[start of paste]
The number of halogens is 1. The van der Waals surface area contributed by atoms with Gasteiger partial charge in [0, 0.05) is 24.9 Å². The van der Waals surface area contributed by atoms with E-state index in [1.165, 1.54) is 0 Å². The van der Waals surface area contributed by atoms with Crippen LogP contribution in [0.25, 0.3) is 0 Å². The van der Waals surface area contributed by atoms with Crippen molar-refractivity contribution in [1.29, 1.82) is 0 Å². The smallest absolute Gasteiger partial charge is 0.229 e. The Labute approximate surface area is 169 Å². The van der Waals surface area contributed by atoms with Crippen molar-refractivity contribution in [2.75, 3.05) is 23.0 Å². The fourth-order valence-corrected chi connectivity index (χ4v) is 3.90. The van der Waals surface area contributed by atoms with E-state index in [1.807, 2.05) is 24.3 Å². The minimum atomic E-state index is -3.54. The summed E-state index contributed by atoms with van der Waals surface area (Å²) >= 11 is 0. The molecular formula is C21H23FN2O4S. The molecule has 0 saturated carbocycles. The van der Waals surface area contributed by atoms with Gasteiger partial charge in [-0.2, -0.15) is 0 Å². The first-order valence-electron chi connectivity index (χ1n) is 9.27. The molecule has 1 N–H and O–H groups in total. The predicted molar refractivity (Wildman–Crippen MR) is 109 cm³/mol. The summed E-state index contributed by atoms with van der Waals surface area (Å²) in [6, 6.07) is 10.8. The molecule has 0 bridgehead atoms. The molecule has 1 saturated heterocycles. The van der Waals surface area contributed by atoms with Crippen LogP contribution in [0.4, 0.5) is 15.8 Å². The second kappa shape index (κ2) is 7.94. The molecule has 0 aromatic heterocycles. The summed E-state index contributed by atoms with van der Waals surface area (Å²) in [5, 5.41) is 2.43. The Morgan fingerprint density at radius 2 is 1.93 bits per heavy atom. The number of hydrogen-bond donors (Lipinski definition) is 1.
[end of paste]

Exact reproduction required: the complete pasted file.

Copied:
The number of halogens is 1. The van der Waals surface area contributed by atoms with Gasteiger partial charge in [0, 0.05) is 24.9 Å². The van der Waals surface area contributed by atoms with E-state index in [1.165, 1.54) is 0 Å². The van der Waals surface area contributed by atoms with Crippen LogP contribution in [0.25, 0.3) is 0 Å². The van der Waals surface area contributed by atoms with Crippen molar-refractivity contribution in [1.29, 1.82) is 0 Å². The smallest absolute Gasteiger partial charge is 0.229 e. The Labute approximate surface area is 169 Å². The van der Waals surface area contributed by atoms with Crippen molar-refractivity contribution in [2.75, 3.05) is 23.0 Å². The fourth-order valence-corrected chi connectivity index (χ4v) is 3.90. The van der Waals surface area contributed by atoms with E-state index in [1.807, 2.05) is 24.3 Å². The minimum atomic E-state index is -3.54. The summed E-state index contributed by atoms with van der Waals surface area (Å²) >= 11 is 0. The molecular formula is C21H23FN2O4S. The molecule has 0 saturated carbocycles. The van der Waals surface area contributed by atoms with Gasteiger partial charge in [-0.2, -0.15) is 0 Å². The first-order valence-electron chi connectivity index (χ1n) is 9.27. The molecule has 1 N–H and O–H groups in total. The predicted molar refractivity (Wildman–Crippen MR) is 109 cm³/mol. The summed E-state index contributed by atoms with van der Waals surface area (Å²) in [6, 6.07) is 10.8. The molecule has 0 bridgehead atoms. The molecule has 1 saturated heterocycles. The van der Waals surface area contributed by atoms with Crippen LogP contribution in [0.4, 0.5) is 15.8 Å². The second kappa shape index (κ2) is 7.94. The molecule has 0 aromatic heterocycles. The summed E-state index contributed by atoms with van der Waals surface area (Å²) in [5, 5.41) is 2.43. The Morgan fingerprint density at radius 2 is 1.93 bits per heavy atom. The number of hydrogen-bond donors (Lipinski definition) is 1.